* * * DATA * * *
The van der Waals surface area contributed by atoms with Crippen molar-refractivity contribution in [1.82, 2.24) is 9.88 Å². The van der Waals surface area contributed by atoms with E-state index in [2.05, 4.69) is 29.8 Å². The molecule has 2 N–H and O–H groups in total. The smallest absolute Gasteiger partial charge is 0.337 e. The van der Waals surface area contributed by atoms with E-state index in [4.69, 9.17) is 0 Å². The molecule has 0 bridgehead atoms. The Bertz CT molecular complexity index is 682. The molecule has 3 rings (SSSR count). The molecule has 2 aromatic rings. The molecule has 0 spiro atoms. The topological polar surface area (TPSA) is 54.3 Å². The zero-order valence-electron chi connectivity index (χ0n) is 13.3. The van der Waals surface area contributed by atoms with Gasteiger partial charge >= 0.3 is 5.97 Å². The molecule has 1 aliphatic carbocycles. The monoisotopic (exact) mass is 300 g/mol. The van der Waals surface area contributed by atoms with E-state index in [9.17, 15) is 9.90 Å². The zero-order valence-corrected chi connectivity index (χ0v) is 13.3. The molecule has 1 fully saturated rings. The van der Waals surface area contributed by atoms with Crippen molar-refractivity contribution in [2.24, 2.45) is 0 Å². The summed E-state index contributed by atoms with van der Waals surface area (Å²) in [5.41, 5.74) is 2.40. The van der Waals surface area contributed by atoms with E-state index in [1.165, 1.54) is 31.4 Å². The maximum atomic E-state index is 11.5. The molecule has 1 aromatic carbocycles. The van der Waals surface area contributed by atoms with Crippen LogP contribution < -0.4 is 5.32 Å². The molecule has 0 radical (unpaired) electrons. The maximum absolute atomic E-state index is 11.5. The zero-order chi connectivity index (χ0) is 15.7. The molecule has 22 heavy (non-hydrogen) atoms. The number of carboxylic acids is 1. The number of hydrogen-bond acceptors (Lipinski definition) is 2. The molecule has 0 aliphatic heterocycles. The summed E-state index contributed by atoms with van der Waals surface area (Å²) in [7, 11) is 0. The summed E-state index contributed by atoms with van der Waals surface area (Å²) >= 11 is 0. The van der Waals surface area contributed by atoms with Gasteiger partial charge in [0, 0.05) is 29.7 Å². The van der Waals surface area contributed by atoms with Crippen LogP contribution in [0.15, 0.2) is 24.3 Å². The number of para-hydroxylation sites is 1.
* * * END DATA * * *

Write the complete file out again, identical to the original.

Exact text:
The van der Waals surface area contributed by atoms with Crippen molar-refractivity contribution in [1.82, 2.24) is 9.88 Å². The van der Waals surface area contributed by atoms with E-state index in [2.05, 4.69) is 29.8 Å². The molecule has 2 N–H and O–H groups in total. The smallest absolute Gasteiger partial charge is 0.337 e. The van der Waals surface area contributed by atoms with E-state index in [4.69, 9.17) is 0 Å². The molecule has 0 bridgehead atoms. The Bertz CT molecular complexity index is 682. The molecule has 3 rings (SSSR count). The molecule has 2 aromatic rings. The molecule has 0 spiro atoms. The topological polar surface area (TPSA) is 54.3 Å². The zero-order valence-electron chi connectivity index (χ0n) is 13.3. The van der Waals surface area contributed by atoms with Gasteiger partial charge >= 0.3 is 5.97 Å². The molecule has 1 aliphatic carbocycles. The monoisotopic (exact) mass is 300 g/mol. The van der Waals surface area contributed by atoms with E-state index in [9.17, 15) is 9.90 Å². The zero-order valence-corrected chi connectivity index (χ0v) is 13.3. The molecule has 1 fully saturated rings. The van der Waals surface area contributed by atoms with Crippen molar-refractivity contribution in [2.24, 2.45) is 0 Å². The summed E-state index contributed by atoms with van der Waals surface area (Å²) in [5.41, 5.74) is 2.40. The van der Waals surface area contributed by atoms with E-state index in [1.165, 1.54) is 31.4 Å². The maximum atomic E-state index is 11.5. The molecule has 1 aromatic carbocycles. The van der Waals surface area contributed by atoms with Crippen LogP contribution < -0.4 is 5.32 Å². The molecule has 0 radical (unpaired) electrons. The maximum absolute atomic E-state index is 11.5. The zero-order chi connectivity index (χ0) is 15.7. The molecule has 22 heavy (non-hydrogen) atoms. The number of carboxylic acids is 1. The number of hydrogen-bond acceptors (Lipinski definition) is 2. The molecule has 0 aliphatic heterocycles. The summed E-state index contributed by atoms with van der Waals surface area (Å²) in [7, 11) is 0. The summed E-state index contributed by atoms with van der Waals surface area (Å²) >= 11 is 0. The van der Waals surface area contributed by atoms with Gasteiger partial charge in [0, 0.05) is 29.7 Å². The van der Waals surface area contributed by atoms with Crippen LogP contribution in [0.15, 0.2) is 24.3 Å². The number of para-hydroxylation sites is 1.